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Learning new languages: What’s the role of social media?

What role do the social media play when it comes to learning new languages?

Gone are the days when Facebook was just about scribbling on people’s walls, Youtube was just about watching randomly interesting videos and Twitter was just about following people. Times have changed. All these varied social media platforms now use their strengths to do more – for instance, they can now help people around the world learn new languages.

In recent times, social media and learning new languages have certainly become inseparable. The reason? The social media makes the learning languages an easier process by being fun, interactive and interesting. The same environment that helps people connect with each other also comes forward to make learning a more enriching experience.

The language of social media

With the internet sealing information and knowledge into an everlasting pact, many language oriented networking sites have come about. Here’s a glimpse of a few of such sites.

Live Mocha – The year 2010 saw Time magazine naming Live Mocha among their top 50 websites. Facebook-like in feel and functionality, Live Mocha focuses on building networks between people wanting to learn new languages. Students can create their own profiles and interact with other students. Live chat functionality promotes discussion. The ‘Mocha points’ feature makes sure students feel driven to do their coursework well and on time. Even teachers can win brownie points thanks to the ‘Teacher points’ feature. Anyone who helps others with reviews, translations and flashcards becomes entitled to scoring Teacher points. .

Italki – Italki is another platform that brings social media and learning new languages together. 100 languages, 200 countries and 900, 000 users find space on this community. Italki gives people the opportunity to connect with native speakers of a language they want to learn. A free language exchange programme is available for members. Here, members not only get to learn a language they are interested in but also give lessons in their native language.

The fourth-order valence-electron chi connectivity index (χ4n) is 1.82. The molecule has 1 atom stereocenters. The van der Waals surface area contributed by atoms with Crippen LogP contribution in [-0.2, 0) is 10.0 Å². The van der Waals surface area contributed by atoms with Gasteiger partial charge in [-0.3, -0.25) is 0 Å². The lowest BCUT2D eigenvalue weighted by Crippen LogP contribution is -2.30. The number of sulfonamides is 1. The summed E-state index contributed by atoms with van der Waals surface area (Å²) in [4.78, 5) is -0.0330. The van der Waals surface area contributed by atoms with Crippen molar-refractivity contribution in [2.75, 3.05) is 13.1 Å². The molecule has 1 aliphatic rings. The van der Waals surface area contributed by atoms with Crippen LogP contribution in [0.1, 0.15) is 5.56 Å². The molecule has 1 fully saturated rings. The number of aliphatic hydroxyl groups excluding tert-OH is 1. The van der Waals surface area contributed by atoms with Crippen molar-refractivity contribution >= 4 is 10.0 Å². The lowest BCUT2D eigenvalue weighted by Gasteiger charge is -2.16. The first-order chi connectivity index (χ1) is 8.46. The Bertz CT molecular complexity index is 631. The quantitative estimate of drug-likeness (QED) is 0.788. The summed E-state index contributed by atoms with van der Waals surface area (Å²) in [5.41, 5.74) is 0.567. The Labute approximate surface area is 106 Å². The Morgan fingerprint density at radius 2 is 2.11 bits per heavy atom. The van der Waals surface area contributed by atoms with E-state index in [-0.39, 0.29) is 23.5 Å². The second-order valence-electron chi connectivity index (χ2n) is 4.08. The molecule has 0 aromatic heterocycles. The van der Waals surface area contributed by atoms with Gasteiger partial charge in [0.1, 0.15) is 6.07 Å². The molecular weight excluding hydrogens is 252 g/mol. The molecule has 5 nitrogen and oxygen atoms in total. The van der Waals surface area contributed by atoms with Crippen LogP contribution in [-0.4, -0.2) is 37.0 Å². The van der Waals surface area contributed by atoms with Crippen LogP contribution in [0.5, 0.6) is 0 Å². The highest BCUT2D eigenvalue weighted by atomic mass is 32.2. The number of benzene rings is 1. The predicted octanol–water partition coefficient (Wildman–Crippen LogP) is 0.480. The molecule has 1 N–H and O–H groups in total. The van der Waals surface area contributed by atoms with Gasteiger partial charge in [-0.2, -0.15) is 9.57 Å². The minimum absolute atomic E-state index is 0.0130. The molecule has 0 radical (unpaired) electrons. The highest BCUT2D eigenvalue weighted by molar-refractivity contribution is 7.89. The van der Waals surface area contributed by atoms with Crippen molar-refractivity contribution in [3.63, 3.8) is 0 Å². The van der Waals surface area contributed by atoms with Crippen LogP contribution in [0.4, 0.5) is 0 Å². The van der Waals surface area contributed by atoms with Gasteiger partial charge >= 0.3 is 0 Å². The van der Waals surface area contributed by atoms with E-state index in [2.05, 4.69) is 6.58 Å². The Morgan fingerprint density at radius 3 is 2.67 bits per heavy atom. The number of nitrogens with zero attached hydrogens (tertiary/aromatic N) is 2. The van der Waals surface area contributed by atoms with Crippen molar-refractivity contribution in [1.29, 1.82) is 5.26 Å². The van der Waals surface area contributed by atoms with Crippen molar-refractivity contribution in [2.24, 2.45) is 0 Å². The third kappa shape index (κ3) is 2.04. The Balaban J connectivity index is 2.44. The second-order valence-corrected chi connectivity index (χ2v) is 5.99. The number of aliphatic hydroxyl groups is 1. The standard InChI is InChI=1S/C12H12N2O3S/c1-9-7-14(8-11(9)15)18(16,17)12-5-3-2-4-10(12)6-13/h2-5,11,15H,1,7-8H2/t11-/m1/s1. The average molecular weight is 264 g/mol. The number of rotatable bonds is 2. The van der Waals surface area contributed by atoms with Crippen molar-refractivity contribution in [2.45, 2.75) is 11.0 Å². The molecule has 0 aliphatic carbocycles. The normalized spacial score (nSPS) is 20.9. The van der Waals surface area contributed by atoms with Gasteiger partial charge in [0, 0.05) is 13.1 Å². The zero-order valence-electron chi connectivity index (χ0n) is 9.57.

My Happy Planet – Loads of written as well as video lessons make My Happy Planet a good place to be. The search tool makes it quite easy for students to find native speakers of different languages. Members can increase the rate of learning activity by crafting lessons themselves.

Old is gold

The social media’s role in learning new languages is not restricted to language-specific networking sites only. Students could also rely on their usual social media platforms to keep up with their learning.

Facebook – Send a friend request, ‘like’ a post or even comment – Facebook opens up the world of social connectedness. This is a platform where a page can be created to post language lessons. And, whoever ‘likes’ this page, is automatically able to view the lessons.  Every time there is an update, students get an alert message. Once a lesson is posted in a new language, students can use Bing, a translation tool, for deciphering and learning.

Twitter – Learning languages through social media can be a simple process on Twitter. Students can start following their foreign language teacher. The teacher can post lessons in a foreign language and set a rule that students can tweet back only in that language. Learning a new language on Twitter, however, can be especially challenging because of the 140 character limit.

Youtube – As a visual medium, Youtube can be a good learning platform. Students can look up language-specific videos and interact with other students through comments. As a means to perfect a language, they can even upload their own videos having coordinated with their teachers.

Why does it work?

The social media’s role in learning new languages has been a growing one because of sheer convenience. People can now learn without being chained to the confines of their homes. They can be queuing up somewhere even as they take a test in a new language. There is no dependence on specific devices, making the process more accessible.


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